Hey folks - many thanks for your encouraging replies. I posted my plea for community assistance in four forums, and this reply gathers responses from all four places.
"May as well take it in to the apple store for a diagnosis before you buy a new SSD. After all, the diagnosis is free."
"If you have an Apple store near you, then a trip there would certainly confirm/deny you initial diagnosis."
You're right, Clyde and mrmacfixit. So this morning I booked an appointment at the 'Genius Bar' of the Apple Store in Kingston. Once there, my MacBook Pro was plugged into an ethernet cable, successfully booted from their network, and a diagnostic software suite showed all was well - except there were no disc drives. In an unhurried discussion with the Apple employee, our Q&A resolved as follows.
Q1. Has the factory-fitted customised-to-order 128GB SSD just failed completely?
Q2. Is the Serial ATA bus and connector hardware functioning correctly?
A2. It's overwhelmingly likely indeed that these parts are functioning just fine (although the case wasn't opened up).
Q3. If I buy a replacement SSD (eg: 512GB Crucial M4 2.5-inch SATA), would it work in this MacBook Pro?
A3. Yes, it would. Apple could replace the knackered 128GB SSD with an identical but functioning 128GB SSD for c. £420, but since a 512GB Crucial M4 SSD can be had for £272.53, I certainly won't be availing myself of Apple's offer.
Q4. Is there a firmware upgrade available to raise the speed of the SATA bus from its current 1.5 Gbit/s (SATA rev.1) to 3.0 Gbit/s (SATA rev.2) or 6.0 Gbit/s (SATA rev.3)?
A4. No. So that's going to set an upper limit on SSD operations of 1.5 Gbit/s, or 192 MB/s (according to Google calculator).
"Wow. Those OWC SSDs are expensive. Plus, they're Sandforce based drives, which have had trouble in the past. I'd wait until you see a good deal on a Crucial M4 or Samsung 830."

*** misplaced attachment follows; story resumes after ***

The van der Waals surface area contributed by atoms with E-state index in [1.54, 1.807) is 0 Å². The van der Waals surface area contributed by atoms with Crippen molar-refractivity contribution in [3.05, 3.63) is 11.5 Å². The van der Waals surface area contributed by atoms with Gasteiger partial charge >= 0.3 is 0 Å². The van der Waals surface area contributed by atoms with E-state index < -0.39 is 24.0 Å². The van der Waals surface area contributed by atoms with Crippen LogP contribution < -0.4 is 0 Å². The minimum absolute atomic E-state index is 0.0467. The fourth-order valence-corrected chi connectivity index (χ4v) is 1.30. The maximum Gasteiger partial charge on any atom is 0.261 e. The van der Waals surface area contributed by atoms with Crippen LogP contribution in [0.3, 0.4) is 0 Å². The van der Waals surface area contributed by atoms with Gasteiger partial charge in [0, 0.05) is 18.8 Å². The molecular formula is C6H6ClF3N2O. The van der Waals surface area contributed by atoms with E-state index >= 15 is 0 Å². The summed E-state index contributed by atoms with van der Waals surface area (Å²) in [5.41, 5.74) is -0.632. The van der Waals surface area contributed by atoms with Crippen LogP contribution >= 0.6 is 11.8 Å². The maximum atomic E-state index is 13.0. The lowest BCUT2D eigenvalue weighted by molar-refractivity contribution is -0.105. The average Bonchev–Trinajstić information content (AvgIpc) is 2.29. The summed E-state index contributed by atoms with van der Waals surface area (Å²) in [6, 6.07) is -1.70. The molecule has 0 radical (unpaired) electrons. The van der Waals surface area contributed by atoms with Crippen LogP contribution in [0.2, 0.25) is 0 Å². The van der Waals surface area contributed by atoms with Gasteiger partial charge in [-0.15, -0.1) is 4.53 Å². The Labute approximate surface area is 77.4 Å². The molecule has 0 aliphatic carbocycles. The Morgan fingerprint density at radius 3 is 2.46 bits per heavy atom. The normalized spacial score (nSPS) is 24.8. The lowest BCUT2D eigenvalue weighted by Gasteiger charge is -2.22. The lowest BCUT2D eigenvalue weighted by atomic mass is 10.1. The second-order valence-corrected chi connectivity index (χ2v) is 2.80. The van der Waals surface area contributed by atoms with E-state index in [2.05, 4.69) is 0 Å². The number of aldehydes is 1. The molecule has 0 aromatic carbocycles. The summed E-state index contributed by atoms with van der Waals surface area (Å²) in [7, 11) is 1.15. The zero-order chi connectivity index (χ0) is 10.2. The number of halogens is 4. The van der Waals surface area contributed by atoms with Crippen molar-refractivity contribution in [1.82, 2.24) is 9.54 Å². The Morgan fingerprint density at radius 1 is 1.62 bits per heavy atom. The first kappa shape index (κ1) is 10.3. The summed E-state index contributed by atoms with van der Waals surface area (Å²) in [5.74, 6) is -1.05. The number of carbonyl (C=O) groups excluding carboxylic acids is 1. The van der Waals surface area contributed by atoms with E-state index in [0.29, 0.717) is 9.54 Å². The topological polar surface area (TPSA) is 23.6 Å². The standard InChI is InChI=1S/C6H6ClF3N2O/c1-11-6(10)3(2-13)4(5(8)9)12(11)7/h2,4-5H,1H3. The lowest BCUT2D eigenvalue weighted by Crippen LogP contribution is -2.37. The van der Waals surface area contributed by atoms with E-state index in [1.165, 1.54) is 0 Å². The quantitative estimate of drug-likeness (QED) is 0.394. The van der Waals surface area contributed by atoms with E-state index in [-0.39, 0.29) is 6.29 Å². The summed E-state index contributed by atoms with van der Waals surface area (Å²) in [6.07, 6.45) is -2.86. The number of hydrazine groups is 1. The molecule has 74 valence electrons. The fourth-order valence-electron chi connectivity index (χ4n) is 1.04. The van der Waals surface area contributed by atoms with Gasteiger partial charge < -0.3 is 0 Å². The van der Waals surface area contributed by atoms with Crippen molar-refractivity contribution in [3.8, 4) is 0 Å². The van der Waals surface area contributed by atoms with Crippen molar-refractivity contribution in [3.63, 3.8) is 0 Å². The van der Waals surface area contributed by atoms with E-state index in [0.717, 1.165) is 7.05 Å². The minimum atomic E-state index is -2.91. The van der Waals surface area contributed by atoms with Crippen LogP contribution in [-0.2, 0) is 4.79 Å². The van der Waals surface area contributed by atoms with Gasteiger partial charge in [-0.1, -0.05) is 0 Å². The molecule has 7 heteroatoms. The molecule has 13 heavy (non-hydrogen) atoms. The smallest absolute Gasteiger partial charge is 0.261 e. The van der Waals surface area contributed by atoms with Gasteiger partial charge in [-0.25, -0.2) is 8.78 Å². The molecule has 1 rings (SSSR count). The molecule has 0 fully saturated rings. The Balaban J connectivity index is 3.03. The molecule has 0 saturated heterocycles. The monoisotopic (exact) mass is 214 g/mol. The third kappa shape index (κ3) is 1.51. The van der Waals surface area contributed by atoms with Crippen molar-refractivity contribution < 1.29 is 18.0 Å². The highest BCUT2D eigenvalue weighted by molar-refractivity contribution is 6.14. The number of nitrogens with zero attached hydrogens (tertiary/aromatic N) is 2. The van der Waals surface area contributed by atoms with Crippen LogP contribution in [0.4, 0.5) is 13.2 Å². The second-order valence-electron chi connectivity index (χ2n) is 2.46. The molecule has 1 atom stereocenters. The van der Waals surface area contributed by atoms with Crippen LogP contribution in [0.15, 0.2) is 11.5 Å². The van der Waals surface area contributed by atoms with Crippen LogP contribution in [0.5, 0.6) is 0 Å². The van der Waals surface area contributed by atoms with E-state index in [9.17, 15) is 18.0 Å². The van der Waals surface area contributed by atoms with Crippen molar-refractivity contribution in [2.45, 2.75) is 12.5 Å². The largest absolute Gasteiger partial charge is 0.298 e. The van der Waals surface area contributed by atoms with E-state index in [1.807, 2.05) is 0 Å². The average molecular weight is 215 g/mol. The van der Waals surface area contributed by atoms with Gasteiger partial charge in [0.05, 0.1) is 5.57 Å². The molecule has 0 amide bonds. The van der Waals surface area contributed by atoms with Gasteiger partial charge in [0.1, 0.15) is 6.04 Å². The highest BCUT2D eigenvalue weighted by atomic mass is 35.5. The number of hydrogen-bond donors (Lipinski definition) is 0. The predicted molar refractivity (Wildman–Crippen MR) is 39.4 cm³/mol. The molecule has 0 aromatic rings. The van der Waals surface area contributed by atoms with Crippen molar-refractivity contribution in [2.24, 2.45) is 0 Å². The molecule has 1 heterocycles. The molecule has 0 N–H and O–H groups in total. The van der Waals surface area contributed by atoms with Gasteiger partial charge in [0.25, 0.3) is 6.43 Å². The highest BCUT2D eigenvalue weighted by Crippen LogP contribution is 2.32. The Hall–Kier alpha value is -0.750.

Thanks for the pointers, T5BRICK. Now I'm committed to buying a 512 GB SSD, tomorrow will be dedicated to further and detailed pre-purchase research.
"You didn't mention what Factory fitted the SSD. [It was Apple's factory in Changhai, China, following my custom order instructions, which were posted through the Apple Store UK website, back in October 2008]
But that is probably a moot point right now.
As for a replacement, the Macsales one should do and competent shop, preferably one who deals with Apple gear, would be able to install it for you."
"I would just go for option #3 and replace it yourself. If you don't feel comfortable going the DIY route, any shop should be able to replace it but OWC offers excellent videos and step-by-step instructions on how do DIY.
Since SSDs have been out on the market for such a short time, and since you've had yours for 4 years, I think it's safe to assume that it's just dead. Order from OWC - their 3Gbps drives would be perfect for you. A bit pricey comparing similar drives from Crucial but they've actually better Mac support than Crucial.
"The Apple Genius will tell you exactly the same thing: The SSD is toast. [Indeed he did]
If you're good with following directions and OK with small screws, replacing the SSD isn't rocket science. Print out 2 copies of the instructions from iFixit.com (or just have it put in somewhere)
Use one of the print-outs to tape the small screws to, exactly as you take them out. Putting them back in is in reverse, just make sure you don't leave any screw still taped to the print-out."
Thanks for the encouraging suggestions, mrmacfixit, Clinton and Idefix. I'm getting by using Ubuntu on a donated 2001-vintage Compaq notebook, but it was impressively easy to plug in a Bluetooth adapter and set up Bluetooth printing to my HP Deskjet 460 - so Idefix's lovely 'taping the screws to the pix' recommendation is a possibility. However, at the moment I'm more minded to get my local computer repair shop to do the new SSD fixing and fitting.
"I'd check first and make sure the cable hasn't somehow become unattached.
And replacing a hard drive is not all that hard a task, especially if you have ever been inside a computer case. For step-by-step w/pics see here. [ifixit link]
I'd go in and remove/reattach the cable first prior to ordering a new drive unless you're ready for an upgrade to a larger drive anyway."
Hmmm... I realise I've been putting off solving this hitch until I could afford "an upgrade to a larger drive anyway" - so that's the route I'll be taking, since the 128 GB SSD had been feeling too small for quite some time anyway. In the vanishingly unlikely scenario that the old 128 GB SSD isn't toast, has just become detached, and does still in fact work, I can always convert it to an external USB 2 drive with the likes of a 2.5-inch SATA hard drive enclosure:
With any luck, I'll be posting a final thread-closing message from a revitalised MacBook Pro in there near future.
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